SCRIPPS TREASURES SHOW OPENING TONIGHT Scripps College’s Ruth Chandler Williamson Gallery is the site for tonight’s opening reception for Treasures from the Scripps Collectors’ Circle, 2012 - 2015. The exhibition features vibrant contemporary prints, such as Alison Saar’s Snake Man, alongside 18th c. Japanese paintings. Works by activists and icons such as Barbara Morgan, Tatiana Parcero and Thomas Moran will be displayed side-by-side. All works have been purchased or donated through the Scripps Collectors’ Circle, which is committed to enriching and updating this permanent collection by funding the purchase and conservation of art. Artists include Romare Bearden, Lucienne Bloch, Phil Dike, Steve Heinemann, Susan Hertel, Michael Kenna, Dorothea Lange, Herman Leonard, Samella Lewis, Alison Saar, Richard Shaw, and Millard Sheets. 1030 Columbia Ave., Claremont. More information is available at rcwg.scrippscollege.edu or (909) 607-3397.
IT’S TIME FOR WINE More than 40 Village businesses will take part today in the 15th annual Claremont Wine Walk from 4 to 8 p.m. Wine and food tastings and live entertainment are all part of the day’s events. Pre-sale tickets are $45, or $20 for designated drivers. Each ticket is $5 more on the day of the event. Tickets are available at claremontwinewalk.com, or in person (cash or check only) at Aromatique, Bert & Rocky’s, Claremont Village Treasures, Heirloom, Packing House Wines, Rio De Ojas, Sonja Stump Photography and vomFass. More information is at claremontwinewalk.com.
COLLEGES WALKING TOUR Claremont Heritage leads a guided walking tour of the Claremont Colleges today from 10 a.m. to noon. The cost is $8 per person. Participants should meet at 9:30 a.m. at the Seaver House, 301 N. College Avenue.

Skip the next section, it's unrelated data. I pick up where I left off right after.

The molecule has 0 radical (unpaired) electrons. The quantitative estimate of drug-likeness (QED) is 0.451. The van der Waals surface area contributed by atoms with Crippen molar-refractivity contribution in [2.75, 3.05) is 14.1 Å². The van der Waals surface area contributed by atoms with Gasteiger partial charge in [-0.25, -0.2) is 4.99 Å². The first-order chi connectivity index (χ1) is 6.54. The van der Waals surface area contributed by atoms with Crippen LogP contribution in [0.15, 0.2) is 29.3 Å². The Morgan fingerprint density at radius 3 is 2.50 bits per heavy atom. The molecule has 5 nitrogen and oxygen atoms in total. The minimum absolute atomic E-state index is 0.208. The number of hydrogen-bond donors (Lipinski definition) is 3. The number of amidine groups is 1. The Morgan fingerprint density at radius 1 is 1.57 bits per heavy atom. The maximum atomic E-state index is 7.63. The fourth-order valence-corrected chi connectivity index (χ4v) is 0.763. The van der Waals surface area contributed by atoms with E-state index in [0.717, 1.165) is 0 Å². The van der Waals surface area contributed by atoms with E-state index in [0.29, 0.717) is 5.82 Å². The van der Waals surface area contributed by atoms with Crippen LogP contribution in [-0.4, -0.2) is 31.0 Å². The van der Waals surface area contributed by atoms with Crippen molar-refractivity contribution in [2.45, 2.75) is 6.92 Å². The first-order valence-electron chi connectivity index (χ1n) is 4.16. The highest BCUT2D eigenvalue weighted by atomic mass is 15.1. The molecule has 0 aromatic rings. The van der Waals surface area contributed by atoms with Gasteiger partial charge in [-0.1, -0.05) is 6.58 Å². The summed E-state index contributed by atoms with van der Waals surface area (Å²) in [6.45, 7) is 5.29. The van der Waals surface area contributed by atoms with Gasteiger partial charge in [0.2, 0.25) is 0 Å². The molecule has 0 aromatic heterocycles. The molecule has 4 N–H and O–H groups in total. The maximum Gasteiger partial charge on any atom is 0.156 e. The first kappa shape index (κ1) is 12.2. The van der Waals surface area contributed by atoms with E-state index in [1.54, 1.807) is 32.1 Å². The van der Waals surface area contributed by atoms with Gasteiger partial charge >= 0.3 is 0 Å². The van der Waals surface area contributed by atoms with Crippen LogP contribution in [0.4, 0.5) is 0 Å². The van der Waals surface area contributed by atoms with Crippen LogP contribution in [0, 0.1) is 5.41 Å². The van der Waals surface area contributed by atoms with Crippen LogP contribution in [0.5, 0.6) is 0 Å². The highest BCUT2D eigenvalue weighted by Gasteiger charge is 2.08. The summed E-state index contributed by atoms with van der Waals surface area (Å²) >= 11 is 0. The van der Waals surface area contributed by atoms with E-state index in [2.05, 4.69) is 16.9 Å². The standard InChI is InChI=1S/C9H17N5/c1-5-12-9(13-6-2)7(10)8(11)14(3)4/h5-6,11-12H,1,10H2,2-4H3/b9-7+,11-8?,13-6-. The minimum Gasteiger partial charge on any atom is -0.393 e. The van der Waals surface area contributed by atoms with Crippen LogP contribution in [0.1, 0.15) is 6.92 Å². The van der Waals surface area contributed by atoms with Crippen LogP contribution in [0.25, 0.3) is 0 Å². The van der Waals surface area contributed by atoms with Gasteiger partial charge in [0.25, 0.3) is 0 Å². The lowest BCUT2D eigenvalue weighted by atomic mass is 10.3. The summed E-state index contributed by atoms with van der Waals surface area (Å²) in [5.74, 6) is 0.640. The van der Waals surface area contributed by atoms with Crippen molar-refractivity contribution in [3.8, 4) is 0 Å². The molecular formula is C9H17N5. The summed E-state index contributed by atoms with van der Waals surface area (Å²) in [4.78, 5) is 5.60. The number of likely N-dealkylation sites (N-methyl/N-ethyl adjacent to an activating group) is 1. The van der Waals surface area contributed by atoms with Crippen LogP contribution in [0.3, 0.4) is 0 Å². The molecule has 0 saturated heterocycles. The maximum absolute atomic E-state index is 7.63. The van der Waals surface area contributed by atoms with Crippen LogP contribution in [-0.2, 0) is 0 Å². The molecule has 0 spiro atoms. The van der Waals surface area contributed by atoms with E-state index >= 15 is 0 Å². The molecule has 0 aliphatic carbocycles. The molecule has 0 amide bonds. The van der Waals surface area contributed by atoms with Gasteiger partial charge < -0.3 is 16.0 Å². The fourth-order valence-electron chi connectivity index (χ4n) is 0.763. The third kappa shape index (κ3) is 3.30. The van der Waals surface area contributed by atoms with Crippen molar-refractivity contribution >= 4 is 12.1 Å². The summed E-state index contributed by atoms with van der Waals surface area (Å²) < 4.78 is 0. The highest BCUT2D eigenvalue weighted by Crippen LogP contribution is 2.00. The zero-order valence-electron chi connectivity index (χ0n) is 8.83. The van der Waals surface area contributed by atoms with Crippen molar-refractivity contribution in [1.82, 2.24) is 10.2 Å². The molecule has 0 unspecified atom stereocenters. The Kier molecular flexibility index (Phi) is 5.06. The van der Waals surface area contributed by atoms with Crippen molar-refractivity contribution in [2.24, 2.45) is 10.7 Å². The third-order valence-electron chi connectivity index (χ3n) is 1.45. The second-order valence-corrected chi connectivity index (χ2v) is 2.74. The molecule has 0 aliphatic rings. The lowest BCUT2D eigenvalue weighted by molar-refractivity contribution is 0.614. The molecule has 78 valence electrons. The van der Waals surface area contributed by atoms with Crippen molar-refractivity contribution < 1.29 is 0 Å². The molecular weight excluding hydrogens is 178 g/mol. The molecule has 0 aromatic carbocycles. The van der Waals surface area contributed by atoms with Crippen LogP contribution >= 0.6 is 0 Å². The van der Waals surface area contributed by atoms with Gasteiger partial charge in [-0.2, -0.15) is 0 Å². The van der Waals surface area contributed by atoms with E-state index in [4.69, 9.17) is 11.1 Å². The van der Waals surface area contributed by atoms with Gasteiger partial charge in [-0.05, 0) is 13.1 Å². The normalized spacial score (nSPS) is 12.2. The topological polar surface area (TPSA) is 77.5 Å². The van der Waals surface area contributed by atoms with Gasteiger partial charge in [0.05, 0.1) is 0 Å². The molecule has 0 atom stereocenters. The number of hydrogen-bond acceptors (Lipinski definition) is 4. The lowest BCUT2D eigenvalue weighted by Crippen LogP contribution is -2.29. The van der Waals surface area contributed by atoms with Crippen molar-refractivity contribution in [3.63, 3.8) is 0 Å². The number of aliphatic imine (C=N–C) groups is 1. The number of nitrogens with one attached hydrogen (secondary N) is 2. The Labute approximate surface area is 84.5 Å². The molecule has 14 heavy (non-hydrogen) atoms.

Sunday, September 11
CONCERT FOR LOUISIANA FLOOD VICTIMS Two Scripps College music faculty members present a piano and violin concert at 3 p.m. today in honor of and in benefit for victims of the recent flooding in Baton Rouge, Louisiana. Hao Huang, professor of music and pianist and Rachel Vetter Huang, adjunct professor of music and violinist will perform a suite of Beethoven Sonatas dedicated to the people whose homes and lives have been ravaged by the flooding. The event is free and open to the public. Mr. Huang said he “hoped the performance would help draw attention to their need.” Following a solo performance of Beethoven’s Piano Sonata in A major, Op. 101, Mr. Huang will be joined by Ms. Huang for a performance of Violin and Piano Sonata in G major, Op. 96. People are invited to show support by donating to relief at hands.org/projects/ louisiana-flood-response-2. More information is at scrippscollege.edu/events. Garrison Theater, 241 E. Tenth Street.
FLEA MARKET, CRAFT SALE TODAY Claremont Heritage’s occasional Flea Market and Crafts Sale happens this morning at Garner House Courtyard in Memorial Park. The event begins at 9 a.m. and closes at 2 p.m. 840 North Indian Hill Blvd.
STILL MORE MUSIC AT THE CLAREMONT COLLEGES! Celliola, the Pomona College faculty ensemble of couple Cynthia Fogg (viola) and Tom Flaherty (cello) welcome soprano Gwendolyn Lytle, pianists Genevieve Feiwen Lee and Nadia Shpachenko (toy pianos), and Aron Kallay, Karl Kohn, Nic Gerpe, Sarah Gibson and Thomas Kotcheff (pianos) to this year’s annual concert. The program features the premiere of “Igor to Please” composed by Grammy®-nominated composer/cellist Mr. Flaherty for two toy pianos, two pianos, four-hands and electronics. Also on the program are additional works by Mr. Flaherty and selections by Karl Kohn and Ellen Taaffe Zwilich. Another free and open to the public event happening this weekend at the Claremont Colleges! Bridges Hall of Music, Pomona College, 150 E. Fourth St. More info is at Pomona.edu/events/celliola-friends-concert or (909) 607-2671.
Monday, September 12